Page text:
On the Anniversary of Naomi Judd’s Suicide, Daughter Ashley Judd Channels Pain Into Advocacy
Naomi Judd, who, along with her daughter Wynonna Judd, formed the Country Music Hall of Famer duo The Judds, died of a gunshot wound to the head after a lifelong battle with mental illness. Over the course of her life in the spotlight, the singer had been candid about her battles with depression, suicidal ideation, post traumatic stress disorder and bipolar disorder.
On Sunday (Apr. 30), Ashley Judd marked the one-year anniversary of her mother's death with a reflection published in TIME. In the piece, she described the experience of marking her first birthday without her mother there, with sentiments that she'd expressed in a birthday post earlier in April. She also wrote about the experience of going through her mother's personal effects, such as her hairbrush, her clothing and her calendars.
"These intimate exchanges with the private fortify me," Judd wrote. "They remind me of the interior landscape of my mother's soul, the innocent God-scape that somehow remained untouched by the mental illness that marred her life."
Judd also spoke of the parts of her mom's legacy that she plans to carry on, referring to the many instances of sexual violence Naomi survived over the course of her life, beginning with a sexual assault on her by a family member when she was four years old. Judd has spoken publicly about these traumas, and their link to her mental health struggles.
"With April being not only the anniversary of her passing but also Sexual Assault Awareness Month, I will therefore accept in her honor the Lifetime Igniting Impact Award from the World Without Exploitation, which works to create a world where no one is bought, sold or exploited," Judd continued.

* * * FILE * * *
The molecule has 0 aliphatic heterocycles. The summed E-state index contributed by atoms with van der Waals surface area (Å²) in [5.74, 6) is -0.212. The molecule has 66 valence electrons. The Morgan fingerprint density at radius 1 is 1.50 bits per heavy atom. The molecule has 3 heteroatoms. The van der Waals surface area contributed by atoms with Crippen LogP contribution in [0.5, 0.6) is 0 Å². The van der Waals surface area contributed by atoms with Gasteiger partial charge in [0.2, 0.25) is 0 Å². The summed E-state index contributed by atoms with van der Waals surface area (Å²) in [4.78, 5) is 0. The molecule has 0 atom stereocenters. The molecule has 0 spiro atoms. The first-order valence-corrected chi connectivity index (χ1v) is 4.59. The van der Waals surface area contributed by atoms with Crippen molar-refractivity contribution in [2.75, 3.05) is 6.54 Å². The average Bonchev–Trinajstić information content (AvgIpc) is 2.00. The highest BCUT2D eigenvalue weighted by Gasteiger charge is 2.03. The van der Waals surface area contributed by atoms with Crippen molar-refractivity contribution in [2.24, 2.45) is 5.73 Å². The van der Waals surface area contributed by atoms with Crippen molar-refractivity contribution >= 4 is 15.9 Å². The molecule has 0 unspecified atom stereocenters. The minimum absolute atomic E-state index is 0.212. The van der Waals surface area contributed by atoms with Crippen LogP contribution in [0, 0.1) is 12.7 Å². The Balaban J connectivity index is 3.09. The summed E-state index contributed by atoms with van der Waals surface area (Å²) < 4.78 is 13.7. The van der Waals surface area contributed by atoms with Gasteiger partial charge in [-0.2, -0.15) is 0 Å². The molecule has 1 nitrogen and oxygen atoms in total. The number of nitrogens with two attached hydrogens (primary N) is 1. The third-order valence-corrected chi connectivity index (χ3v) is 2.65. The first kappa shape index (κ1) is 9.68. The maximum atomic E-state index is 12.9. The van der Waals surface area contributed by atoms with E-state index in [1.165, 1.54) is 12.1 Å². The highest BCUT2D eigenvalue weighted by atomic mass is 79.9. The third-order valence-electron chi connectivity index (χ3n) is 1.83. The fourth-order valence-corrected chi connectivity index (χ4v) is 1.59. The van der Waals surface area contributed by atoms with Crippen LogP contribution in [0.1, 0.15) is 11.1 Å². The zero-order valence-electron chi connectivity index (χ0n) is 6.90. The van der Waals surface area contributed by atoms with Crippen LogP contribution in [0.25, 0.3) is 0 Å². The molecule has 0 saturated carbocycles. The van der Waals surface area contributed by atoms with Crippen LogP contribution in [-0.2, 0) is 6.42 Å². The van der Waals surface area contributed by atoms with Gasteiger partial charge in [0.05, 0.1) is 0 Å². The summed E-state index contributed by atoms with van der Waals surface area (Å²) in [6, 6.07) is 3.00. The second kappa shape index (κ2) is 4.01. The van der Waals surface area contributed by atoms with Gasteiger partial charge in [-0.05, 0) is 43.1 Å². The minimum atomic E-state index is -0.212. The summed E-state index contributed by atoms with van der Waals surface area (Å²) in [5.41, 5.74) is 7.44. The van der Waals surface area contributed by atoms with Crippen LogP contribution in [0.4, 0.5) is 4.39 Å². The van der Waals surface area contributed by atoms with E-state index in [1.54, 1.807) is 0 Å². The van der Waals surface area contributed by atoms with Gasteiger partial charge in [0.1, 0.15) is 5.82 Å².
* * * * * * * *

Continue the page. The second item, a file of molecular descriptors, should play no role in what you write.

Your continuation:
That's not the only cause that Judd plans to espouse to further her mother's legacy. She and her country star sister will continue advocacy work surrounding privacy for those who die by suicide and their families, and they'll also advocate for responsible reporting practices surrounding these deaths.
"It is neither ethical nor decent to publish the kind of invasive details about death by suicide that appeared in print and on the internet after [Naomi's] death. All reporting on suicide needs to be medically accurate, evidence-based, cautious about contagions that activate and increase further self-harm ideation in readers and viewers and informed by the guidelines of the American Foundation for Suicide Prevention," Judd went on to say.
"I will continue to fight for this, just as my mom fought against her unjust foe, which is why I will be addressing the National Press Club in May, and why my sister and I will be accepting the Lifesaver Award from the American Foundation for Suicide Prevention for our commitment to destigmatizing mental illness and more," she continued. "This is an award I would never have wanted to be given, yet one I will accept on my knees, bloody as they are from a year of falling, crawling and getting back up again."
As part of her remembrance, Judd also applauded the opening of a new mental health care facility in Franklin, Tenn. Just days before the one-year-anniversary of the singer's death, Mercy Community Healthcare announced that they're partnering with the Naomi Judd Estate to open the Naomi Judd Mental Health Clinic: A Bridge to Hope.
The new facility will included room and resources for dynamic health care, including counseling/psychiatric rooms, a parent-child interactive therapy room, a prayer area and more, according to its website.
"Mercy focuses on under-served folks and offers sliding-scale payments where necessary," Judd added. "It hurt Mom that people hurt and that they could not access the care she could. This would be a balm for her distressed mind and sweet soul."
If you or someone you know is struggling with thoughts of suicide, call or text the 24-hour Suicide and Crisis Line at 988. Even if it feels like it, you are not alone.